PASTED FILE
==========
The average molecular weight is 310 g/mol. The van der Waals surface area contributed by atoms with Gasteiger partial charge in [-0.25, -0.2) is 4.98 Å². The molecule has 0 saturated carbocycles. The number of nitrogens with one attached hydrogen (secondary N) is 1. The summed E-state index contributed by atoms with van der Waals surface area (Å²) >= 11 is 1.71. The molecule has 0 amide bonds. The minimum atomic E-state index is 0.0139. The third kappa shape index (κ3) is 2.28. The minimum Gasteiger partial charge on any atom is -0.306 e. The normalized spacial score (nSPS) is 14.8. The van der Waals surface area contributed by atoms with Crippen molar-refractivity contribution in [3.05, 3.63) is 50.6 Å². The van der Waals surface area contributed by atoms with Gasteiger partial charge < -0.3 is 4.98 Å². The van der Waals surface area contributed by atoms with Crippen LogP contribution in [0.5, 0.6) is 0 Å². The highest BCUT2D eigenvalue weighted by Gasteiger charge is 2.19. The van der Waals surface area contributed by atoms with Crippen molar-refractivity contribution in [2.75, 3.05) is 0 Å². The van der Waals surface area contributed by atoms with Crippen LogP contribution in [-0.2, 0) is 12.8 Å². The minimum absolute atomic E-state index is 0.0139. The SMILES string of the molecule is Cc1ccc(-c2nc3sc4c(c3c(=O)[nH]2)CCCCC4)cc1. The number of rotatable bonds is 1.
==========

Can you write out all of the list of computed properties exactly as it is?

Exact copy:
The average molecular weight is 310 g/mol. The van der Waals surface area contributed by atoms with Gasteiger partial charge in [-0.25, -0.2) is 4.98 Å². The molecule has 0 saturated carbocycles. The number of nitrogens with one attached hydrogen (secondary N) is 1. The summed E-state index contributed by atoms with van der Waals surface area (Å²) >= 11 is 1.71. The molecule has 0 amide bonds. The minimum atomic E-state index is 0.0139. The third kappa shape index (κ3) is 2.28. The minimum Gasteiger partial charge on any atom is -0.306 e. The normalized spacial score (nSPS) is 14.8. The van der Waals surface area contributed by atoms with Crippen molar-refractivity contribution in [3.05, 3.63) is 50.6 Å². The van der Waals surface area contributed by atoms with Gasteiger partial charge < -0.3 is 4.98 Å². The van der Waals surface area contributed by atoms with Crippen LogP contribution in [0.5, 0.6) is 0 Å². The highest BCUT2D eigenvalue weighted by Gasteiger charge is 2.19. The van der Waals surface area contributed by atoms with Crippen molar-refractivity contribution in [2.75, 3.05) is 0 Å². The van der Waals surface area contributed by atoms with Crippen LogP contribution in [-0.2, 0) is 12.8 Å². The minimum absolute atomic E-state index is 0.0139. The SMILES string of the molecule is Cc1ccc(-c2nc3sc4c(c3c(=O)[nH]2)CCCCC4)cc1. The number of rotatable bonds is 1.